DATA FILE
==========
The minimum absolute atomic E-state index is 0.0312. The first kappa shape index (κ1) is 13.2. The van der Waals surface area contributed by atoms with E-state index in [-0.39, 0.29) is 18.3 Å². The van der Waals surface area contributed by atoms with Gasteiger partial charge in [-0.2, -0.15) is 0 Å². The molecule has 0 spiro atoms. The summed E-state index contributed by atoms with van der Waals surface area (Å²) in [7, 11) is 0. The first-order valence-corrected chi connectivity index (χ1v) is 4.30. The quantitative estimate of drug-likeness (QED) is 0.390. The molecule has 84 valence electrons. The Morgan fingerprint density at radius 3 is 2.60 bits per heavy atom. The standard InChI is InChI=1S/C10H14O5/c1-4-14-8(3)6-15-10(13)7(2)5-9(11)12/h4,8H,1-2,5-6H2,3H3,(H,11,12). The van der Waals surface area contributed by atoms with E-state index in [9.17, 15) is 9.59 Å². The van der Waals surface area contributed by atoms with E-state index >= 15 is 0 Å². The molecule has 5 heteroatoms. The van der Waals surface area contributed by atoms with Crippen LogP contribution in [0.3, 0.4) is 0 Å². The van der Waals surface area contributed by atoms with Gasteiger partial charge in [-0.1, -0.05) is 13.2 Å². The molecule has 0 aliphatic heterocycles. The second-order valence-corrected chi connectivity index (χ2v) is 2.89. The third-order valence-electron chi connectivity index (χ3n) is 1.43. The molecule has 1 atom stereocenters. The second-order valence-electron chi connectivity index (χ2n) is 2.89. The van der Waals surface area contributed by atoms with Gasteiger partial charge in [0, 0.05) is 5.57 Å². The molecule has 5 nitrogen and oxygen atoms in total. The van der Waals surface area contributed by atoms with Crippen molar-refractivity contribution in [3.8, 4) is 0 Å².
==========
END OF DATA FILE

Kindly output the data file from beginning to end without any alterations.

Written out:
The minimum absolute atomic E-state index is 0.0312. The first kappa shape index (κ1) is 13.2. The van der Waals surface area contributed by atoms with E-state index in [-0.39, 0.29) is 18.3 Å². The van der Waals surface area contributed by atoms with Gasteiger partial charge in [-0.2, -0.15) is 0 Å². The molecule has 0 spiro atoms. The summed E-state index contributed by atoms with van der Waals surface area (Å²) in [7, 11) is 0. The first-order valence-corrected chi connectivity index (χ1v) is 4.30. The quantitative estimate of drug-likeness (QED) is 0.390. The molecule has 84 valence electrons. The Morgan fingerprint density at radius 3 is 2.60 bits per heavy atom. The standard InChI is InChI=1S/C10H14O5/c1-4-14-8(3)6-15-10(13)7(2)5-9(11)12/h4,8H,1-2,5-6H2,3H3,(H,11,12). The van der Waals surface area contributed by atoms with E-state index in [9.17, 15) is 9.59 Å². The van der Waals surface area contributed by atoms with E-state index >= 15 is 0 Å². The molecule has 5 heteroatoms. The van der Waals surface area contributed by atoms with Crippen LogP contribution in [0.3, 0.4) is 0 Å². The van der Waals surface area contributed by atoms with Gasteiger partial charge in [-0.1, -0.05) is 13.2 Å². The molecule has 0 aliphatic heterocycles. The second-order valence-corrected chi connectivity index (χ2v) is 2.89. The third-order valence-electron chi connectivity index (χ3n) is 1.43. The molecule has 1 atom stereocenters. The second-order valence-electron chi connectivity index (χ2n) is 2.89. The van der Waals surface area contributed by atoms with Gasteiger partial charge in [0, 0.05) is 5.57 Å². The molecule has 5 nitrogen and oxygen atoms in total. The van der Waals surface area contributed by atoms with Crippen molar-refractivity contribution in [3.8, 4) is 0 Å².